NEW YORK CITY — Gov. Andrew Cuomo says he and Mayor Bill de Blasio "worked hand in glove" during the Chelsea bombing crisis even though they were hardly seen together and gave separate press conferences where they differed on whether the blast was an act of terrorism.
The day after Saturday night's bombing it looked like Cuomo and de Blasio weren't going to appear together at all and that their longstanding public feud would seep into yet another public crisis as it had, for example, during the deadly Legionnaires' disease outbreak.
Still, they managed to tour the blast site together for a bit — in between the separate press conferences they held. And before that tour, they hugged.
"I don't think you could have had better coordination between the city and the state than you had here," Cuomo said Tuesday on CNN. "The President, the federal government was fantastic, the FBI, we all worked hand in glove, and the city and the state, and myself and the mayor."
Councilman Corey Johnson, who represents the affected area and met with the mayor and the governor during their tour, said everything looked fine between the two.
"It seemed hunky dory. They were joking, laughing, hugging, shaking hands, communicating with each other and everyone they encountered," Johnson said. "I didn't sense any conflict or hostility."
Representatives for Cuomo and de Blasio have said that the city and state were in constant contact after the blast and during the investigation.
The mayor was invited to tour the subway with the governor and de Blasio said Cuomo was invited to Monday's press conference at One Police Plaza with U.S. Attorney Preet Bharara and Assistant FBI Director William Sweeney Jr. where they discussed Ahmad Khan Rahami's capture.
Neither attended each other's event, though.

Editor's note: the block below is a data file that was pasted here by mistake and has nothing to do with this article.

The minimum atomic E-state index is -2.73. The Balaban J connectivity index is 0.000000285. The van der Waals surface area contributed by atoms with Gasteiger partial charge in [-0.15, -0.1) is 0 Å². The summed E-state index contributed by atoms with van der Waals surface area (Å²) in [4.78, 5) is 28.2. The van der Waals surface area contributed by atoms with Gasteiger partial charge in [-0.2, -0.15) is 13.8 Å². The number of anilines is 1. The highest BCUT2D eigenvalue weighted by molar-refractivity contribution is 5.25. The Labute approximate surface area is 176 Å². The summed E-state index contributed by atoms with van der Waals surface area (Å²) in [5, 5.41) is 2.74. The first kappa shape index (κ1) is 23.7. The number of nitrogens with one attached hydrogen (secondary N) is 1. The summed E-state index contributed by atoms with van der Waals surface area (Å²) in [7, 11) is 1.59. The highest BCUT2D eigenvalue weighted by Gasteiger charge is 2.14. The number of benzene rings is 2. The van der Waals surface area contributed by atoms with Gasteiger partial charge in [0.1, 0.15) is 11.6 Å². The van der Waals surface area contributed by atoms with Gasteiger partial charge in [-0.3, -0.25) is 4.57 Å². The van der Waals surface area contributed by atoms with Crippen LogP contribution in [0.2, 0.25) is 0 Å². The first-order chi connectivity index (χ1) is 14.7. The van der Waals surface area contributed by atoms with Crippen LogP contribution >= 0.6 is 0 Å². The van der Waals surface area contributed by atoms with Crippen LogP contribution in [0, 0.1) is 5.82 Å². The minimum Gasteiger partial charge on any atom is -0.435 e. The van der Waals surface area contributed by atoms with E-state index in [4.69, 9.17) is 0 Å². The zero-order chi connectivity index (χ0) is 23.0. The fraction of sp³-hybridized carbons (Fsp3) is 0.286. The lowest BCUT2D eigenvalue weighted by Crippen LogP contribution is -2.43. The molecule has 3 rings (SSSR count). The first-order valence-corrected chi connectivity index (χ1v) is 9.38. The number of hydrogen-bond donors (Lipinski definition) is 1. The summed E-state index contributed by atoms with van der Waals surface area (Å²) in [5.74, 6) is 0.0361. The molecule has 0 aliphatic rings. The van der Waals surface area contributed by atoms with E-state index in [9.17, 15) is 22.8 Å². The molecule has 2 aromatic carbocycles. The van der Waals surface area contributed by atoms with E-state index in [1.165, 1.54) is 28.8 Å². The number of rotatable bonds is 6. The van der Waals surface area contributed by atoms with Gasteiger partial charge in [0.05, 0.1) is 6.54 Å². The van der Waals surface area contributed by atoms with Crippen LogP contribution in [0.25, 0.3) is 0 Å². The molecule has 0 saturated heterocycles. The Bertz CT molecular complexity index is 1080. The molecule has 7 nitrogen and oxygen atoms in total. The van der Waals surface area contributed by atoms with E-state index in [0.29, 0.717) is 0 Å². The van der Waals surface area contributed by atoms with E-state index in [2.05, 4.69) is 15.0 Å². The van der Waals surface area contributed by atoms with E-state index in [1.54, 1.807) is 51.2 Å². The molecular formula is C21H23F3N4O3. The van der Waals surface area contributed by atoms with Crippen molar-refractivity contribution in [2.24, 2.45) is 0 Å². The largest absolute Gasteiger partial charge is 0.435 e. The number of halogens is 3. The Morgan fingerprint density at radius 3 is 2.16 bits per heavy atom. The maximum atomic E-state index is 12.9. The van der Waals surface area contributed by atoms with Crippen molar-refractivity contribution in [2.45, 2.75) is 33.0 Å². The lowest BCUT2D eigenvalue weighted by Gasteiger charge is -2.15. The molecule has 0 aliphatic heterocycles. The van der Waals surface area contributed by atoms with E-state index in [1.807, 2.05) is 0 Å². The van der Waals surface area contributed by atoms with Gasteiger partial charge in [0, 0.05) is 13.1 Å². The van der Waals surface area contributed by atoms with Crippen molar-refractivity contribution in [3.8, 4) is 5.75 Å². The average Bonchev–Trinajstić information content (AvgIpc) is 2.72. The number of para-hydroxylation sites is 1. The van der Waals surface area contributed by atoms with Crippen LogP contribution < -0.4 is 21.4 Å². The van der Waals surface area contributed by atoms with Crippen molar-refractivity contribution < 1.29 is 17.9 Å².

Asked why Cuomo was not present, de Blasio said: "You can ask his team about that."
Johnson said officials from both the city and state provided him with regular and timely updates.
But would a joint press conference have made his constituents feel better?
"They in some ways hold different roles and they were both trying to show leadership in a moment of crisis," said Johnson. "Their appearance together Sunday walking the scene and meeting with residents was both symbolic and important to the area."
But even after their joint appearance it didn't appear that Cuomo and de Blasio were on the same page.
De Blasio was still being cautious about labeling the bombing a terrorist act on Sunday.
The mayor said there was not enough information to call it a terrorist act.
Cuomo, on the other hand, immediately called the blast a terrorist act.
By Monday morning, de Blasio said the facts were "leaning" toward the bombing being an act of terrorism. By the afternoon, he said: "Based on the information we have now, we have every reason to believe this was an act of terror."
The governor explained the discrepancy by saying that he believed the mayor was talking about international terrorism and later added that the discrepancy was simply semantics.
Cuomo, on Tuesday, sought to put the controversy to rest saying "those are just words," when asked to explain the difference between his and the mayor's characterization of the bombing.
"We worked hand in glove," he said. "You couldn't have worked better than we worked together."